NASA-Funded Asteroid Tracking Sensor Passes Key Test

NEOCam Sensor The NEOCam sensor (right) is the lynchpin for the proposed Near Earth Object Camera, or NEOCam, space mission (left). Image credit: NASA/JPL-Caltech/Teledyne
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April 15, 2013

PASADENA, Calif. -- An infrared sensor that could improve NASA's future detecting and tracking of asteroids and comets has passed a critical design test.

The test assessed performance of the Near Earth Object Camera (NEOCam) in an environment that mimicked the temperatures and pressures of deep space. NEOCam is the cornerstone instrument for a proposed new space-based asteroid-hunting telescope. Details of the sensor's design and capabilities are published in an upcoming edition of the Journal of Optical Engineering.

The sensor could be a vital component to inform plans for the agency's recently announced initiative to develop the first-ever mission to identify, capture and relocate an asteroid closer to Earth for future exploration by astronauts.

"This sensor represents one of many investments made by NASA's Discovery Program and its Astrophysics Research and Analysis Program in innovative technologies to significantly improve future missions designed to protect Earth from potentially hazardous asteroids," said Lindley Johnson, program executive for NASA's Near-Earth Object Program Office in Washington.

Near-Earth objects are asteroids and comets with orbits that come within 28 million miles of Earth's path around the sun. Asteroids do not emit visible light; they reflect it. Depending on how reflective an object is, a small, light-colored space rock can look the same as a big, dark one. As a result, data collected with optical telescopes using visible light can be deceiving.

"Infrared sensors are a powerful tool for discovering, cataloging and understanding the asteroid population," said Amy Mainzer, a co-author of the paper and principal investigator for NASA's NEOWISE mission at the agency's Jet Propulsion Laboratory in Pasadena, Calif. NEOWISE stands for Near-Earth Object Wide-Field Infrared Survey Explorer. "When you observe a space rock with infrared, you are seeing its thermal emissions, which can better define the asteroid's size, as well as tell you something about composition."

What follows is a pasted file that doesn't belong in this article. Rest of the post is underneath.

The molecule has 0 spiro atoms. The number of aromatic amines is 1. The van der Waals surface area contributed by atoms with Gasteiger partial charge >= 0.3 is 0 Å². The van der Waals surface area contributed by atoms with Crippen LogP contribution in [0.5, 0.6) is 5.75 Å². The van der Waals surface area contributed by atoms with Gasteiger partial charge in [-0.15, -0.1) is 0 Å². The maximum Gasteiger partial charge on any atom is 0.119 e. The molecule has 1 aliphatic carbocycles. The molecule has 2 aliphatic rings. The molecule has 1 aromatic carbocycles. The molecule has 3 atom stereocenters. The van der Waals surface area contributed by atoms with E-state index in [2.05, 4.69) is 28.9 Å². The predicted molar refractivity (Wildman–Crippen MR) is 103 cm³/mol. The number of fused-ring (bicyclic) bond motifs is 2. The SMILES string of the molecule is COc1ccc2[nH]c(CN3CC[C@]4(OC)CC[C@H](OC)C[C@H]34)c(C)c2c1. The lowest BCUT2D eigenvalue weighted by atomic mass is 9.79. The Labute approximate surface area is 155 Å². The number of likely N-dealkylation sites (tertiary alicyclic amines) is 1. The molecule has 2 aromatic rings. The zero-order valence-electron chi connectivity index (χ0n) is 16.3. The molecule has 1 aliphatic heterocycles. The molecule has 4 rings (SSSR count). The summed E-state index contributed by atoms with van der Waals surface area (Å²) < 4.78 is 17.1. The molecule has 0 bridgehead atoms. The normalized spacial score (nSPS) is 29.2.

The NEOCam sensor is designed to be more reliable and significantly lighter in weight for launching aboard space-based telescopes. Once launched, the proposed telescope would be located about four times the distance between Earth and the moon, where NEOCam could observe the comings and goings of NEOs every day without the impediments of cloud cover and daylight.

The sensor is the culmination of almost 10 years of scientific collaboration between JPL; the University of Rochester, which facilitated the test; and Teledyne Imaging Sensors of Camarillo, Calif., which developed the sensor.

"We were delighted to see in this generation of detectors a vast improvement in sensitivity compared with previous generations," said the paper's lead author, Craig McMurtry of the University of Rochester.

NASA's NEOWISE is an enhancement of the Wide-field Infrared Survey Explorer, or WISE, mission that launched in December 2009. WISE scanned the entire celestial sky in infrared light twice. It captured more than 2.7 million images of objects in space, ranging from faraway galaxies to asteroids and comets close to Earth.

NEOWISE completed its survey of small bodies, asteroids and comets, in our solar system. The mission's discoveries of previously unknown objects include 21 comets, more than 34,000 asteroids in the main belt between Mars and Jupiter, and 134 near-Earth objects.

JPL manages the NEOCam sensor program for NASA's Discovery Program office at the agency's Marshall Space Flight Center in Huntsville, Ala. NASA's Science Mission Directorate in Washington manages the Discovery Program office. The Astrophysics Research and Analysis Program at NASA Headquarters also provided funding for the sensor. Teledyne Imaging Sensors, Camarillo, Calif., developed the NEOCam sensor for JPL. The University of Rochester, New York, facilitated the sensor test.

To see an image of the sensor, visit: http://www.jpl.nasa.gov/spaceimages/details.php?id=PIA16956.

More information about asteroids and near-Earth objects is at: http://www.jpl.nasa.gov/asteroidwatch.

Whitney Clavin 818-354-4673/ D.C. Agle 818-393-9011
Jet Propulsion Laboratory, Pasadena, Calif.
whitney.clavin@jpl.nasa.gov/David.C.Agle@jpl.nasa.gov

J.D. Harrington 202-358-5241
Headquarters, Washington
j.d.harrington@nasa.gov

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